It was time to examine the little one.  The first order of business was to dump the urine out of the girl’s plastic sandals and to take off her wet panties.  Yani hung her spring scale in a tree, lifted the little girl and placed her into the sling.  She read the weight, scooped her out, gave her a hug, and set her back down to play before recording information in her medical log.  All the while, Yani spoke to the sisters, “It’s important that your daughter learn to use the latrine.  When she has an accident, you need to bathe her.  Wash her bloomers and when you hang them up to dry, be sure to hang them right-side-out so flies do not land on the inside and leave germs which can contaminate her vagina.”  Yani spoke kindly, but in a way that let the sisters know she was serious.

We shared hugs and playful moments with the little girl.  We left worrying that the sister with the swollen belly and leg injury would not keep her appointment at the hospital.

We walked to the highway and went a little further down the road to visit a family with a preschool girl and a 5-year old boy.  The boy was a little gentleman, chasing the two diligent guard dogs to a safe distance and then sitting calmly on the porch in his 5-year-old-sized chair.  His sister was afraid that she would get a shot.  This is one of Yani’s challenges – convincing children that she is more than just the “vaccination lady.”  After the children were weighed and determined to be healthy, we learned about the family kitchen.  The mom and her sister talked about the great amount of time the generations of women in the household spend cooking and telling stories in the kitchen.  Deb and I could feel the love centered within the family kitchen, and thought about how in our own homes, generations of women gather together to cook, share recipes and wash the dishes. 


 We visited a family compound which housed more than 25 people, sons and daughters, grandsons and granddaughters with the Grandma and Grandpa heading up the household.  Little ones were weighed and measured while older children got ready for school or watched us with shy smiles.  Moms did laundry – there was laundry hanging everywhere – all washed with collected water.  Water totes, cisterns and barrels were tucked into every corner amidst squash plants and herbs.  The system was designed to catch every bit of rainwater via a system of roofs, troughs and gutters.  The only source of water for this family, as for most of the families who live on the side of the volcano, is the rain.

We walked below a large and low trellis, home to cucumbers and lorroco, and ducked our way into a little patch of sun and into the next home.  A pink bike was parked in the sun, next to a crouched old man.  “Is he OK?” we gently asked Yani.  “He’s just cold,” she replied.  As in every home, we were treated like dignitaries.  Benches were cleared so we could sit.  The grandmother and two young mothers sat and chatted with us.  The grandfather crouched, his feet flat on the ground, his arms clasped around his knees, his head down – he did not move.  The six-year old boy turned the bicycle upside down in the yard.  He turned the pedals and checked the chain.  The babies were weighed, the mothers were counselled, the grandmother chopped onions, and I was mesmerized by the boy with the bicycle.  He went over to a white tool bucket and took out a small tool or two.  Pretty soon he had the bicycle chain off and then on again, had tightened a couple of screws and was riding in tiny circles next to the grandpa.  When it was time to leave, the grandmother presented Deb and I with two big bags full of bananas which they had grown themselves.  We graciously accepted the gift, hugged the adults, kissed the babies, congratulated the bicycle repairman on his excellent work, and bid farewell to the grandfather.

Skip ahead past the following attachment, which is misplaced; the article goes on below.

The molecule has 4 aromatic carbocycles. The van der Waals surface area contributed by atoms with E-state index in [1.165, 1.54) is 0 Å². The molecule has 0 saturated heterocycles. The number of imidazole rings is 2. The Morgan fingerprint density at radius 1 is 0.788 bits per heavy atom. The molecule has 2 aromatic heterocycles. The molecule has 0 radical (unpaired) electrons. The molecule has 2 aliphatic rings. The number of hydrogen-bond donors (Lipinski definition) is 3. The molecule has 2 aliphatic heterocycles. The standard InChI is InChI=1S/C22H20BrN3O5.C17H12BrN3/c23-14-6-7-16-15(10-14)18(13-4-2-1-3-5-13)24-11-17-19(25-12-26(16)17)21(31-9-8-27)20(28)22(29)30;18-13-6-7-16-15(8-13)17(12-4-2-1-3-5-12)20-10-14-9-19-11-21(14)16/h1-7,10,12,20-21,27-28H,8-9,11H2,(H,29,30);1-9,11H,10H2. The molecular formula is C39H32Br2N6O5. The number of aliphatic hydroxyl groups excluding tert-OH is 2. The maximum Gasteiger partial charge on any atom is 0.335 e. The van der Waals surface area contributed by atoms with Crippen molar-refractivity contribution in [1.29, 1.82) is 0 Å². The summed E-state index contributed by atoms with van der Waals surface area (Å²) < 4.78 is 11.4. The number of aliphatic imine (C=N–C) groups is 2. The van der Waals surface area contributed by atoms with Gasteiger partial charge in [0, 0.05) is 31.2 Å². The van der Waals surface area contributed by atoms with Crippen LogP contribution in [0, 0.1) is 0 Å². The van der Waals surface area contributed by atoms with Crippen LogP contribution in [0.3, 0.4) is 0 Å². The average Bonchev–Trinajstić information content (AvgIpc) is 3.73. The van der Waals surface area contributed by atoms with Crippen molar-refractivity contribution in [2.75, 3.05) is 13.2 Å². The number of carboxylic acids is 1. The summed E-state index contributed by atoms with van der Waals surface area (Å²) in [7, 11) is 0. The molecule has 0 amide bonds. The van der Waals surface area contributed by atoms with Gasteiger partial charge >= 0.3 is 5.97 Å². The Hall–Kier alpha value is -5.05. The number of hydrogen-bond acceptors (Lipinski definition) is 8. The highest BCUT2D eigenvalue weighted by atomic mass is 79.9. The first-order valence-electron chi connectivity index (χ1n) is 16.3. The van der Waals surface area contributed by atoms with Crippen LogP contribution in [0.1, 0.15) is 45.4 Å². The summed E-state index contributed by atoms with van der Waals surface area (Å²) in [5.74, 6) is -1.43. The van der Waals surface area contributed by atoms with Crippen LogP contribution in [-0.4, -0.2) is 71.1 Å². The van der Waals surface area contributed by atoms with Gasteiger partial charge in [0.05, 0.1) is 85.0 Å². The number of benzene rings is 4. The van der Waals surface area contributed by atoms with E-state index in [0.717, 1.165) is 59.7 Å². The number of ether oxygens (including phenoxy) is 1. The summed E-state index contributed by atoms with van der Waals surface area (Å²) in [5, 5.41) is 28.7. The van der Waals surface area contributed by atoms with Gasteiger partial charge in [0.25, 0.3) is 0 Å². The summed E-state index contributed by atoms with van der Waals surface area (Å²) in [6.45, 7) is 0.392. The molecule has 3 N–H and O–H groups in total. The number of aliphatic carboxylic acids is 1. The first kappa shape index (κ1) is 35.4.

We made one final stop in a home with another new mom and an adorable baby girl.  The home was located in a small family compound and the family had sufficient resources to purchase a few more fancy items for the baby.  A male relative who had been drinking stood outside and Yani closed the door.  Yani gets her amazing energy by being with her children.  She hugged and cuddled the last little baby girl for a good long time, resting up before heading over to Yani’s satellite office. 

Most afternoons Yani returns to her home community and has office hours in the small clinic there.  The community is just a tiny hamlet with one rocky dirt path, just barely navigable by vehicle.  The community school is just up the hill from the clinic, so as Deb and I sat on the porch, we were able to greet the school kids as the shifts change at midday (little kids go in the morning and big kids in the afternoon).  Yani snuck off behind the clinic to her house to cook us some lunch, so Deb and I poked around the clinic a bit.  We were pretty impressed with the amount of educational material she had, as well as basic medications, an exam table, scale, wall posters and the mandatory wall map of her promoter-zone.  Pretty soon Yani appeared with two plates full of fresh, scrambled eggs, beans, tortillas and crema.   We could not contain our admiration for Yani’s work nor our humble gratitude for her generosity.  She showed us her log books and the way in which she records each patient’s information.  She updates her records every afternoon and is often interrupted by people coming by for advice on a health issue, a check-up or to pick up some condoms.  Yani runs educational workshops for the community, and treats emergency cases until an ambulance arrives.  She is trusted by everyone in her care-zone and beloved in her community.  After lunch, she walked us to her own home, and gave us a tour of her garden.  Cutting bananas from her own tree, she presented us with a gift of fruit.  This is how we said good-bye.